New method for combating antibiotic resistance in microbes
Bacteria in biofilms are 1,000 times more resistant to antibiotics, disinfectants, mechanical treatment, and other types of stress. A chemist from RUDN University suggested a method to prevent the formation of biofilms and reduce the resistance of bacteria to antimicrobial medications. This might help increase the efficiency of antibacterial treatment in the food industry, medicine, and agriculture. The article was published in the Nature Communications journal.
Bacteria that are protected by a biofilm are more resistant to antibiotics and other adverse environmental factors, and this resistance usually builds up faster than the modern industry is able to produce new drugs. Such bacteria include salmonella that is a major issue both for medicine and the food industry. Scientists constantly search for new approaches that would help reduce resistance levels in bacteria.
"Our strategy has already proven to be successful against biofilms formation on titanium implants, and we are currently working on expanding its applicability to the industrial and food production fields. Since the mechanism of action was partially elucidated, we have foreseen the potential of our technology to revolutionize the way to fight biofilm associated infections. Our future research will greatly benefit from these findings as resistance development usually poses a major threat to the success of antimicrobials," said Prof. Erik V. Van der Eycken, the head of the Joint Institute for Chemical Research at RUDN University.
The strategy is based on inhibiting the formation of bacterial films. In the course of the study, the team mixed two strains of salmonella: one of them was able to form biofilms, and the other wasn't. Then, the speed of their growth was compared. Similarly, the speed of growth was measured for the same mixture of two strains in the presence of 5-aryl-2-aminomidazole, an inhibitor that slows down film formation. It turned out that the strains that were unable to form biofilms propagated more intensively and forced other strains out.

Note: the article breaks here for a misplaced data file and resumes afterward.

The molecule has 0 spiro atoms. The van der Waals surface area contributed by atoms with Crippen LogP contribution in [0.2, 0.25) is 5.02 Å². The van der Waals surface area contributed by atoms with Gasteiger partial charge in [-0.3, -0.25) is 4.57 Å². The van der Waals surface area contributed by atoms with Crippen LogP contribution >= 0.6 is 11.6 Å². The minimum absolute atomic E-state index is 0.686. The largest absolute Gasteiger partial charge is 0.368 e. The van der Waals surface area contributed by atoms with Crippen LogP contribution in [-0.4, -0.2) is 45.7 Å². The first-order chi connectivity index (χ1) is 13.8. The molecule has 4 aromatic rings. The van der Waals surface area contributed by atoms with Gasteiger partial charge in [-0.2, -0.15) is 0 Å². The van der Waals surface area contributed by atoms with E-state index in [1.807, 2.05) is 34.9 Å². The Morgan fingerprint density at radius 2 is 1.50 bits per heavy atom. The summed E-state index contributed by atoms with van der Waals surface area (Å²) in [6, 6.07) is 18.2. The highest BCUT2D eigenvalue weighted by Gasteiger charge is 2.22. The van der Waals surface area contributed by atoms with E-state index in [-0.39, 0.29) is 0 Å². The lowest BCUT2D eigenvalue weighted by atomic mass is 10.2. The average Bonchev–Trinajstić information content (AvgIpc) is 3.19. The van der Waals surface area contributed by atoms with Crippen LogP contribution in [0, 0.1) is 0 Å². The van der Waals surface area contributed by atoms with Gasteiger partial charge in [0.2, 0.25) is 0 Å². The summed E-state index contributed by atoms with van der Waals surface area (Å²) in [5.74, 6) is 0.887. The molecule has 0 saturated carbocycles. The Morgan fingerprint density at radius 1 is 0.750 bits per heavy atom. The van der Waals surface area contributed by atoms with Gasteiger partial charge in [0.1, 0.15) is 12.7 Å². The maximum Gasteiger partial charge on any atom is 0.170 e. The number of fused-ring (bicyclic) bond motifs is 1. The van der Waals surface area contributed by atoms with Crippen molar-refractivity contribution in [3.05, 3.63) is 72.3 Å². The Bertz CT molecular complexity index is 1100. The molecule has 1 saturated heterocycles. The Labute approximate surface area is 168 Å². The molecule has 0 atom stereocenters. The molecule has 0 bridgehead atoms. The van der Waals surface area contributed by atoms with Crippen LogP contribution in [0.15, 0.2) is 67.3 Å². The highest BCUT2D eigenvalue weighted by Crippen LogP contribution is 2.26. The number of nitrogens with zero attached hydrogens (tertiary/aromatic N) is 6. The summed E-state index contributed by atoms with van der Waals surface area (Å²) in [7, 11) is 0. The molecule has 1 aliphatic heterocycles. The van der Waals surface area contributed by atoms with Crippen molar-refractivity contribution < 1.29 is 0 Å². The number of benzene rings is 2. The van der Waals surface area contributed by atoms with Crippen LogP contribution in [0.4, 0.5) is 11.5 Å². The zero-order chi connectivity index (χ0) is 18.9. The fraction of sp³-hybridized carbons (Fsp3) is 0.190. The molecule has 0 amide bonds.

The team also discovered that salmonella did not develop resistance against biofilm inhibitors. Biofilms are quite beneficial for bacteria: the cells that don't waste their resources on forming them begin to divide more actively. If some bacteria in a medium are resistant to an inhibitor, they divide slower and are eventually forced out of the culture, leaving the films for other bacteria to thrive on.
According to the team, the share of resistant strains reduced from 12% to 1% in 16 days after the incubation of the strain mixture with the inhibitor. The scientists concluded that resistant bacteria are driven out of their cultures and that general resistance against inhibitors is not favored by natural selection.
When the production of biofilm matrix is inhibited, it becomes more difficult for cells to attach to surfaces and their susceptibility to antimicrobial drugs increases. For example, salmonella strains form biofilms both inside and outside of a host making them hard to get rid of by means of mechanical treatment, disinfectants, antibiotics, or the host's own immune system. The approach suggested by the team could make the fight against pathogenic microorganisms more successful while at the same time preventing the development of resistance.
The new method would increase the efficiency of antibacterial therapy and help combat the most widely spread biofilm infections in medicine, food industry, pharma, and agriculture.
Other members of Erik V. Van der Eycken's team represented scientific institutions from the U.S., UK, and Belgium.